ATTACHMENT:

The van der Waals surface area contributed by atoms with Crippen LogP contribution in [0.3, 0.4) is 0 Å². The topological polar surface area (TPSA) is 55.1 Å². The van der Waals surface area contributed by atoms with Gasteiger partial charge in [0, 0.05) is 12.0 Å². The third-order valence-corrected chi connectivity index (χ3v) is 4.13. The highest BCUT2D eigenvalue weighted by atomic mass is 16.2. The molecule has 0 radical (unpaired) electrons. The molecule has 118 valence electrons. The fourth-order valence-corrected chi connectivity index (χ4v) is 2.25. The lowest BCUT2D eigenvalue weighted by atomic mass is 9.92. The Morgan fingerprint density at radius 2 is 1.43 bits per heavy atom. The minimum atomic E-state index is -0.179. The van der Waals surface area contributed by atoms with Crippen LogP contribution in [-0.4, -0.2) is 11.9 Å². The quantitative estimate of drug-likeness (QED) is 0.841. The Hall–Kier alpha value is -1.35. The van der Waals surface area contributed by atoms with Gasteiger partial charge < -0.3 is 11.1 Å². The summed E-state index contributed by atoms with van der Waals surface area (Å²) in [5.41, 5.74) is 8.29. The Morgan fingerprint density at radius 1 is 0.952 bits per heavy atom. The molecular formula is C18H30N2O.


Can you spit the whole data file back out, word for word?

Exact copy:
The van der Waals surface area contributed by atoms with Crippen LogP contribution in [0.3, 0.4) is 0 Å². The topological polar surface area (TPSA) is 55.1 Å². The van der Waals surface area contributed by atoms with Gasteiger partial charge in [0, 0.05) is 12.0 Å². The third-order valence-corrected chi connectivity index (χ3v) is 4.13. The highest BCUT2D eigenvalue weighted by atomic mass is 16.2. The molecule has 0 radical (unpaired) electrons. The molecule has 118 valence electrons. The fourth-order valence-corrected chi connectivity index (χ4v) is 2.25. The lowest BCUT2D eigenvalue weighted by atomic mass is 9.92. The Morgan fingerprint density at radius 2 is 1.43 bits per heavy atom. The minimum atomic E-state index is -0.179. The van der Waals surface area contributed by atoms with Crippen LogP contribution in [-0.4, -0.2) is 11.9 Å². The quantitative estimate of drug-likeness (QED) is 0.841. The Hall–Kier alpha value is -1.35. The van der Waals surface area contributed by atoms with Gasteiger partial charge < -0.3 is 11.1 Å². The summed E-state index contributed by atoms with van der Waals surface area (Å²) in [5.41, 5.74) is 8.29. The Morgan fingerprint density at radius 1 is 0.952 bits per heavy atom. The molecular formula is C18H30N2O.